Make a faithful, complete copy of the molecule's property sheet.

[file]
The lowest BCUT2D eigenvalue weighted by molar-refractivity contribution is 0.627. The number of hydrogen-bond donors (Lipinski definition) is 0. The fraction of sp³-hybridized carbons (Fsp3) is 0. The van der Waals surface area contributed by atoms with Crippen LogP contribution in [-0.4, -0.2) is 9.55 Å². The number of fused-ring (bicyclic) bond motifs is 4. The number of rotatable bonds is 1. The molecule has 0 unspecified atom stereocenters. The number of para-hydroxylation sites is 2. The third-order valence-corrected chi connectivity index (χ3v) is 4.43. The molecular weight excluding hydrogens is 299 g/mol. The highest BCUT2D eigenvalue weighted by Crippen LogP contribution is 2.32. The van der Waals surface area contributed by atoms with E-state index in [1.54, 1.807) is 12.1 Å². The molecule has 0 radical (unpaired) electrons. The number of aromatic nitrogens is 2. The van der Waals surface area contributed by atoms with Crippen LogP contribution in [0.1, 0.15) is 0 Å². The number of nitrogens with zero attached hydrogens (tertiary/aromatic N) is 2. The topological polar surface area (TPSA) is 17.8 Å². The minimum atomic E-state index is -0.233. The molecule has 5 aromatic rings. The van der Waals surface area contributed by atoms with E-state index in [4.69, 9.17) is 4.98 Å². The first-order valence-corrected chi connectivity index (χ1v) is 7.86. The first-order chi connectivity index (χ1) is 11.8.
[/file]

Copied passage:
The lowest BCUT2D eigenvalue weighted by molar-refractivity contribution is 0.627. The number of hydrogen-bond donors (Lipinski definition) is 0. The fraction of sp³-hybridized carbons (Fsp3) is 0. The van der Waals surface area contributed by atoms with Crippen LogP contribution in [-0.4, -0.2) is 9.55 Å². The number of fused-ring (bicyclic) bond motifs is 4. The number of rotatable bonds is 1. The molecule has 0 unspecified atom stereocenters. The number of para-hydroxylation sites is 2. The third-order valence-corrected chi connectivity index (χ3v) is 4.43. The molecular weight excluding hydrogens is 299 g/mol. The highest BCUT2D eigenvalue weighted by Crippen LogP contribution is 2.32. The van der Waals surface area contributed by atoms with E-state index in [1.54, 1.807) is 12.1 Å². The molecule has 0 radical (unpaired) electrons. The number of aromatic nitrogens is 2. The van der Waals surface area contributed by atoms with Crippen LogP contribution in [0.1, 0.15) is 0 Å². The number of nitrogens with zero attached hydrogens (tertiary/aromatic N) is 2. The topological polar surface area (TPSA) is 17.8 Å². The minimum atomic E-state index is -0.233. The molecule has 5 aromatic rings. The van der Waals surface area contributed by atoms with E-state index in [4.69, 9.17) is 4.98 Å². The first-order valence-corrected chi connectivity index (χ1v) is 7.86. The first-order chi connectivity index (χ1) is 11.8.